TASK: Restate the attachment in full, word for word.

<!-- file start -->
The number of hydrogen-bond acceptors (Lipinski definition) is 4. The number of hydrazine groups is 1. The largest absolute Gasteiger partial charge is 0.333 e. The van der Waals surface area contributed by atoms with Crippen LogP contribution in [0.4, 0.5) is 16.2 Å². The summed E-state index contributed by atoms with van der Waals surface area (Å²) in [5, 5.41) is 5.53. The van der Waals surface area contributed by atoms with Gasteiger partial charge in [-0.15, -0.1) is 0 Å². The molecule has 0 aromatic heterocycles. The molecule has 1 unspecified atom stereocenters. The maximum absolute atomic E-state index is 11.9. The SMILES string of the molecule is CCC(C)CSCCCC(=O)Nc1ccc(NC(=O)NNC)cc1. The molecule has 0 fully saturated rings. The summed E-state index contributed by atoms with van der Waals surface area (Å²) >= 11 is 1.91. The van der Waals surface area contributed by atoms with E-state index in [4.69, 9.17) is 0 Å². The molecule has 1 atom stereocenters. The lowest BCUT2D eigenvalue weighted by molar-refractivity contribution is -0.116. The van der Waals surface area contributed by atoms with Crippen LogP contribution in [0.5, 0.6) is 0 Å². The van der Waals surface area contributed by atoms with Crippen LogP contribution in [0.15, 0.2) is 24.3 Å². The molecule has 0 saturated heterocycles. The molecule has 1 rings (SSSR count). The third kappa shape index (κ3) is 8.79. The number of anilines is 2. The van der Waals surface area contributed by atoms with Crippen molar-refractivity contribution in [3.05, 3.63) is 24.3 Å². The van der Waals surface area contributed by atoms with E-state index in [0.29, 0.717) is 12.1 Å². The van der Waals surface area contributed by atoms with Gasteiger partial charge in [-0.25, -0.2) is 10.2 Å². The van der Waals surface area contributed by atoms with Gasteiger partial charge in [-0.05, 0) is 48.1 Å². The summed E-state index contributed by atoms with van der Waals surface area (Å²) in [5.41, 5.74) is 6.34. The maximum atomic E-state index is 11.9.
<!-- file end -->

The number of hydrogen-bond acceptors (Lipinski definition) is 4. The number of hydrazine groups is 1. The largest absolute Gasteiger partial charge is 0.333 e. The van der Waals surface area contributed by atoms with Crippen LogP contribution in [0.4, 0.5) is 16.2 Å². The summed E-state index contributed by atoms with van der Waals surface area (Å²) in [5, 5.41) is 5.53. The van der Waals surface area contributed by atoms with Gasteiger partial charge in [-0.15, -0.1) is 0 Å². The molecule has 0 aromatic heterocycles. The molecule has 1 unspecified atom stereocenters. The maximum absolute atomic E-state index is 11.9. The SMILES string of the molecule is CCC(C)CSCCCC(=O)Nc1ccc(NC(=O)NNC)cc1. The molecule has 0 fully saturated rings. The summed E-state index contributed by atoms with van der Waals surface area (Å²) >= 11 is 1.91. The van der Waals surface area contributed by atoms with E-state index in [4.69, 9.17) is 0 Å². The molecule has 1 atom stereocenters. The lowest BCUT2D eigenvalue weighted by molar-refractivity contribution is -0.116. The van der Waals surface area contributed by atoms with Crippen LogP contribution in [0.5, 0.6) is 0 Å². The van der Waals surface area contributed by atoms with Crippen LogP contribution in [0.15, 0.2) is 24.3 Å². The molecule has 0 saturated heterocycles. The molecule has 1 rings (SSSR count). The third kappa shape index (κ3) is 8.79. The number of anilines is 2. The van der Waals surface area contributed by atoms with Crippen molar-refractivity contribution in [3.05, 3.63) is 24.3 Å². The van der Waals surface area contributed by atoms with E-state index in [0.29, 0.717) is 12.1 Å². The van der Waals surface area contributed by atoms with Gasteiger partial charge in [-0.25, -0.2) is 10.2 Å². The van der Waals surface area contributed by atoms with Gasteiger partial charge in [-0.05, 0) is 48.1 Å². The summed E-state index contributed by atoms with van der Waals surface area (Å²) in [5.41, 5.74) is 6.34. The maximum atomic E-state index is 11.9.